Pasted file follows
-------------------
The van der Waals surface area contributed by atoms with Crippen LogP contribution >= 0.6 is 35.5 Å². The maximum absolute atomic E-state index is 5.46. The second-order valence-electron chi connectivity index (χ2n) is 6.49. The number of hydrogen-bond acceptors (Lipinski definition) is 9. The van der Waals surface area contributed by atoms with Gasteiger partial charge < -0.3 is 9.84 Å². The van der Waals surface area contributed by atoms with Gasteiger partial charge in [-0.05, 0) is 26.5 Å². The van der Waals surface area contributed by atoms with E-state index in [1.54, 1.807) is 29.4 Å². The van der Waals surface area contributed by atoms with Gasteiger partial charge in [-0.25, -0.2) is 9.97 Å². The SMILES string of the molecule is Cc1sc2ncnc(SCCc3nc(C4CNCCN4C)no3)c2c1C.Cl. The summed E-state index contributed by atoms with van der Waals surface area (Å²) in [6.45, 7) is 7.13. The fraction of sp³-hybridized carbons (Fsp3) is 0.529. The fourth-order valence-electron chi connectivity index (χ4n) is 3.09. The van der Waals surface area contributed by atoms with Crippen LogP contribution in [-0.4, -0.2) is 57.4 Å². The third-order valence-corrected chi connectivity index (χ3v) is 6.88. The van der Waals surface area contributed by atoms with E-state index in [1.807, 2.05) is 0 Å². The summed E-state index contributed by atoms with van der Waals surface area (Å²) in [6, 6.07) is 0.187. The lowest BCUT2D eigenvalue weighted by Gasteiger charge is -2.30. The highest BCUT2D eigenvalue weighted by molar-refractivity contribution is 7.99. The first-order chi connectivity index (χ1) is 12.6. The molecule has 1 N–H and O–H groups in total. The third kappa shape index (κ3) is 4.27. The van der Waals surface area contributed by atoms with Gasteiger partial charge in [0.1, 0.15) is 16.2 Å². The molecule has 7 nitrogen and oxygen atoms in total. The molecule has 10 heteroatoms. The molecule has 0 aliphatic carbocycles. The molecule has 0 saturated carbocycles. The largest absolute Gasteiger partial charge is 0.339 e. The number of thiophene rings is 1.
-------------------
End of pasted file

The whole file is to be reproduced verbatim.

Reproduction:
The van der Waals surface area contributed by atoms with Crippen LogP contribution >= 0.6 is 35.5 Å². The maximum absolute atomic E-state index is 5.46. The second-order valence-electron chi connectivity index (χ2n) is 6.49. The number of hydrogen-bond acceptors (Lipinski definition) is 9. The van der Waals surface area contributed by atoms with Gasteiger partial charge < -0.3 is 9.84 Å². The van der Waals surface area contributed by atoms with Gasteiger partial charge in [-0.05, 0) is 26.5 Å². The van der Waals surface area contributed by atoms with E-state index in [1.54, 1.807) is 29.4 Å². The van der Waals surface area contributed by atoms with Gasteiger partial charge in [-0.25, -0.2) is 9.97 Å². The SMILES string of the molecule is Cc1sc2ncnc(SCCc3nc(C4CNCCN4C)no3)c2c1C.Cl. The summed E-state index contributed by atoms with van der Waals surface area (Å²) in [6.45, 7) is 7.13. The fraction of sp³-hybridized carbons (Fsp3) is 0.529. The fourth-order valence-electron chi connectivity index (χ4n) is 3.09. The van der Waals surface area contributed by atoms with Crippen LogP contribution in [-0.4, -0.2) is 57.4 Å². The third-order valence-corrected chi connectivity index (χ3v) is 6.88. The van der Waals surface area contributed by atoms with E-state index in [1.807, 2.05) is 0 Å². The summed E-state index contributed by atoms with van der Waals surface area (Å²) in [6, 6.07) is 0.187. The lowest BCUT2D eigenvalue weighted by Gasteiger charge is -2.30. The highest BCUT2D eigenvalue weighted by molar-refractivity contribution is 7.99. The first-order chi connectivity index (χ1) is 12.6. The molecule has 1 N–H and O–H groups in total. The third kappa shape index (κ3) is 4.27. The van der Waals surface area contributed by atoms with Gasteiger partial charge in [0.1, 0.15) is 16.2 Å². The molecule has 7 nitrogen and oxygen atoms in total. The molecule has 10 heteroatoms. The molecule has 0 aliphatic carbocycles. The molecule has 0 saturated carbocycles. The largest absolute Gasteiger partial charge is 0.339 e. The number of thiophene rings is 1.